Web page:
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Part 1: Executive Summary
2010 American Heart Association Guidelines for Cardiopulmonary Resuscitation and Emergency Cardiovascular Care
John M. Field, Co-Chair*; Mary Fran Hazinski, Co-Chair*; Michael R. Sayre; Leon Chameides; Stephen M. Schexnayder; Robin Hemphill; Ricardo A. Samson; John Kattwinkel; Robert A.Berg; Farhan Bhanji; Diana M. Cave; Edward C. Jauch; Peter J. Kudenchuk; Robert W. Neumar; Mary Ann Peberdy; Jeffrey M. Perlman; Elizabeth Sinz; Andrew H. Travers; Marc D. Berg; John E. Billi; Brian Eigel; Robert W. Hickey; Monica E. Kleinman; Mark S. Link; Laurie J. Morrison; Robert E. O’Connor; Michael Shuster; Clifton W. Callaway; Brett Cucchiara; Jeffrey D. Ferguson; Thomas D. Rea; Terry L.Vanden Hoek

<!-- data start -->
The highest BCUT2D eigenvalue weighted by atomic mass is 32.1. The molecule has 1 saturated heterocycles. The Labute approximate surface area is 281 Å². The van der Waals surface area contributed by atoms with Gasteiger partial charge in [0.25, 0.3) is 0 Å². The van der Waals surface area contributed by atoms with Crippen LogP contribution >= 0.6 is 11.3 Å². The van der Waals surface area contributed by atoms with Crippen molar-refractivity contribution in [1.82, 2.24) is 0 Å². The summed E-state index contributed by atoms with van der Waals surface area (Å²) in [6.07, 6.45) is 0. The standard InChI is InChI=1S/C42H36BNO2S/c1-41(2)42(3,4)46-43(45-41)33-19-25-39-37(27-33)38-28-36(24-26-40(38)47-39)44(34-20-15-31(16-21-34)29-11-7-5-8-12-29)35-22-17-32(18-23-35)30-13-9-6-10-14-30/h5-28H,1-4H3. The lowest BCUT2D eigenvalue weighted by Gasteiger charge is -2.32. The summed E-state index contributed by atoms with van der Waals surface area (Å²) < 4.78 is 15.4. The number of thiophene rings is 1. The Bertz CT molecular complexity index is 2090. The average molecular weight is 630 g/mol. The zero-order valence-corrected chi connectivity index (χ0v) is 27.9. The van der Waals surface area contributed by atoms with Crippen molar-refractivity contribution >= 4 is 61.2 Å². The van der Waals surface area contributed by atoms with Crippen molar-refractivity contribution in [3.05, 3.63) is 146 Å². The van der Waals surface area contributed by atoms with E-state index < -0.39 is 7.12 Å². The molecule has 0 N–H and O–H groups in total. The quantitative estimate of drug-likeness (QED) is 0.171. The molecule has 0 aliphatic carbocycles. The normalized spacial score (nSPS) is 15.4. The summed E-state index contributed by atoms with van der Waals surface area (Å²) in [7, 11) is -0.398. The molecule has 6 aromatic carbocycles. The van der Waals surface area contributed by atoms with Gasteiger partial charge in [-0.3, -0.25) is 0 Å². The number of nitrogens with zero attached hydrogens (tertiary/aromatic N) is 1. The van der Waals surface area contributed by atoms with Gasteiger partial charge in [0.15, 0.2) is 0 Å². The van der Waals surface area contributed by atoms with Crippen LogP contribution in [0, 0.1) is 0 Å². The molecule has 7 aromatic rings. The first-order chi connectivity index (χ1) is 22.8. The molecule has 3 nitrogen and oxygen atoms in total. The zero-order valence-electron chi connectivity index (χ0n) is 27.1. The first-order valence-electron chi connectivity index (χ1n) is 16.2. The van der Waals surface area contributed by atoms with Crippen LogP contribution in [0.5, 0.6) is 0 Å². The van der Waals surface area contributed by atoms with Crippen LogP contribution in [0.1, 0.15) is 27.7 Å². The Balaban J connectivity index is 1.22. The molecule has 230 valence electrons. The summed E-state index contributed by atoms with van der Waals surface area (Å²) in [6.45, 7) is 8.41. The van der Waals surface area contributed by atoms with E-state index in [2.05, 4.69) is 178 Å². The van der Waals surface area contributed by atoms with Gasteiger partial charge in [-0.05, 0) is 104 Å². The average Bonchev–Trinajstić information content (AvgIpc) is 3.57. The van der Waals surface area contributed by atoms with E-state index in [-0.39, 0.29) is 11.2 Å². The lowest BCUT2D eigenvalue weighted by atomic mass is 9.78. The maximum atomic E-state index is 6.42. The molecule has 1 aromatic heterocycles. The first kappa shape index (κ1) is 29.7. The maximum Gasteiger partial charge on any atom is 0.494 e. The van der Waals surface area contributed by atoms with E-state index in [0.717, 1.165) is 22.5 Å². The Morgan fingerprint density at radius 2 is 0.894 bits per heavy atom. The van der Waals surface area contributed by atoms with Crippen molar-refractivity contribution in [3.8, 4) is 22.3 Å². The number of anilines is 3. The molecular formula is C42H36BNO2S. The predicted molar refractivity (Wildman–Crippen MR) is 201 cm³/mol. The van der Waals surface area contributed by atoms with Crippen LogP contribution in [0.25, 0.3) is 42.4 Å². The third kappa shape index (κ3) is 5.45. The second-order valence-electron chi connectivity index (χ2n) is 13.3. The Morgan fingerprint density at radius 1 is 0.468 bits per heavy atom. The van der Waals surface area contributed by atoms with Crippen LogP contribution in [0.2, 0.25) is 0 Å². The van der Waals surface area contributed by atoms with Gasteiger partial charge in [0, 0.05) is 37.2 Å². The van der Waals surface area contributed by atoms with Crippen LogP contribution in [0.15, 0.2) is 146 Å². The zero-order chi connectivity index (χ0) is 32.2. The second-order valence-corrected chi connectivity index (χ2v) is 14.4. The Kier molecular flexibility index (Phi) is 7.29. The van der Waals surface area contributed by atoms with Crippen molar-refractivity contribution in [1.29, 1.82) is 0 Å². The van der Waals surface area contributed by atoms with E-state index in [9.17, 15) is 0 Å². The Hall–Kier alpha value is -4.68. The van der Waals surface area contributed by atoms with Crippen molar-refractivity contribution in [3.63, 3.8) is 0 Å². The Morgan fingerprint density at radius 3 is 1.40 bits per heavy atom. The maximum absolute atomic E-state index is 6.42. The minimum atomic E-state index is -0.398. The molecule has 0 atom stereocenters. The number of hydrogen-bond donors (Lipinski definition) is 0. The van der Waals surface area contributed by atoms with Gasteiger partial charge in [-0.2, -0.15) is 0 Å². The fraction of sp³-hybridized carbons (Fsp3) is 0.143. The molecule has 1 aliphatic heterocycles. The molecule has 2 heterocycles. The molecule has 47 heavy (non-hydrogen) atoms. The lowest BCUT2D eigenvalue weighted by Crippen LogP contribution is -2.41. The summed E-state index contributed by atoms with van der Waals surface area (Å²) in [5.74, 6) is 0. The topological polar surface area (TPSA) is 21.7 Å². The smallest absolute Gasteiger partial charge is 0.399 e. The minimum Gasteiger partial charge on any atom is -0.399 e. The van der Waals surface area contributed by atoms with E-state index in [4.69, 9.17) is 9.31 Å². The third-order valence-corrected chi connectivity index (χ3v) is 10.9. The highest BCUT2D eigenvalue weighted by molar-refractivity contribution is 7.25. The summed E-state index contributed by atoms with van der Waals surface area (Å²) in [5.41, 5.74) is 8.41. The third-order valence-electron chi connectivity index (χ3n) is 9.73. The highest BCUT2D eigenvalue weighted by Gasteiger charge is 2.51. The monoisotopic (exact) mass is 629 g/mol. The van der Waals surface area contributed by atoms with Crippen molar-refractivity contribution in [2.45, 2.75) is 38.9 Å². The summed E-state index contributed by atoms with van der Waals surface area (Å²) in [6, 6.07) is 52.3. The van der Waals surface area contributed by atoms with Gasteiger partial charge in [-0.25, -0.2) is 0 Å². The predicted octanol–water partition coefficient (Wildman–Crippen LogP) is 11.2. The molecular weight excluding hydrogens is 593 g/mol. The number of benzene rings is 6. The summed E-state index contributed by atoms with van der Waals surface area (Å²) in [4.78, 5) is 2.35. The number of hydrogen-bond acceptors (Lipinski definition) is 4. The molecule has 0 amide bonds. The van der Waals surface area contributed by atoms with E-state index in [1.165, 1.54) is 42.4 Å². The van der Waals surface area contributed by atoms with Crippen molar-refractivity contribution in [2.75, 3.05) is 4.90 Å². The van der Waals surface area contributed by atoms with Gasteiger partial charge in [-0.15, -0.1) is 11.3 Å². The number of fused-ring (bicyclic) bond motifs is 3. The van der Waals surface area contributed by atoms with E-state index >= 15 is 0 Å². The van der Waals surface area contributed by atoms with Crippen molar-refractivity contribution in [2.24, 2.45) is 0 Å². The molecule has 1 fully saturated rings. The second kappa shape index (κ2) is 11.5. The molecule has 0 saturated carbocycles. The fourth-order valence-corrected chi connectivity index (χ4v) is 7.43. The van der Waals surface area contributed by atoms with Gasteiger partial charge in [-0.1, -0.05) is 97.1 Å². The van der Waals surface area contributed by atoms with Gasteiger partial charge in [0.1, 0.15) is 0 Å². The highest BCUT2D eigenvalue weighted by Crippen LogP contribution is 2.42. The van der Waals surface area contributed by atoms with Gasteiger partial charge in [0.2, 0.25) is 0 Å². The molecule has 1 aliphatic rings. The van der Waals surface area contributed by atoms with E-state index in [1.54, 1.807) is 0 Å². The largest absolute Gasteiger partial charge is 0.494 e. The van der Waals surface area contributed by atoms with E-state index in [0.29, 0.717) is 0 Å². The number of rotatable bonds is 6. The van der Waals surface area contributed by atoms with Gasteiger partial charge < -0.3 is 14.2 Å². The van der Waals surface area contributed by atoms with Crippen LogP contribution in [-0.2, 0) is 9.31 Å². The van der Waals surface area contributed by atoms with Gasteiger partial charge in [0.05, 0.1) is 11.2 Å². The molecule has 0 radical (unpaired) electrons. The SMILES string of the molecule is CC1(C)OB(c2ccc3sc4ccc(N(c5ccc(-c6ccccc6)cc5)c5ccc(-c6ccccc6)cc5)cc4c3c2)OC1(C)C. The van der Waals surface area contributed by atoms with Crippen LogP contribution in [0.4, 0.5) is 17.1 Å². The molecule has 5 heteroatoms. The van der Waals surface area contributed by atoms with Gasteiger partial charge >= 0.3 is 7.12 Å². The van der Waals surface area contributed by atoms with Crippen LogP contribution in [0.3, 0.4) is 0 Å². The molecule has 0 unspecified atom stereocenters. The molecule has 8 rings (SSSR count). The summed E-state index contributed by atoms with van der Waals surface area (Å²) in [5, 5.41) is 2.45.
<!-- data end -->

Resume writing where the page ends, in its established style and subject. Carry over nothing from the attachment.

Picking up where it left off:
he publication of the 2010 American Heart Association Guidelines for Cardiopulmonary Resuscitation and Emergency Cardiovascular Care marks the 50th anniversary of modern CPR. In 1960 Kouwenhoven, Knickerbocker, and Jude documented 14 patients who survived cardiac arrest with the application of closed chest cardiac massage.1 That same year, at the meeting of the Maryland Medical Societyin Ocean City, MD, the combination of chest compressions and rescue breathing was introduced.2 Two years later, in 1962, direct-current, monophasic waveform defibrillation was described.3 In 1966 the American Heart Association (AHA) developed the first cardiopulmonary resuscitation (CPR) guidelines, which have been followed by periodic updates.4 During the past 50 years the fundamentals of earlyrecognition and activation, early CPR, early defibrillation, and early access to emergency medical care have saved hundreds of thousands of lives around the world. These lives demonstrate the importance of resuscitation research and clinical translation and are cause to celebrate this 50th anniversary of CPR. Challenges remain if we are to fulfill the potential offered by the pioneer resuscitationscientists. We know that there is a striking disparity in survival outcomes from cardiac arrest across systems of care, with some systems reporting 5-fold higher survival rates than others.5–9 Although technology, such as that incorporated in automated external defibrillators (AEDs), has contributed to increased survival from cardiac arrest, no initial intervention can be delivered to the...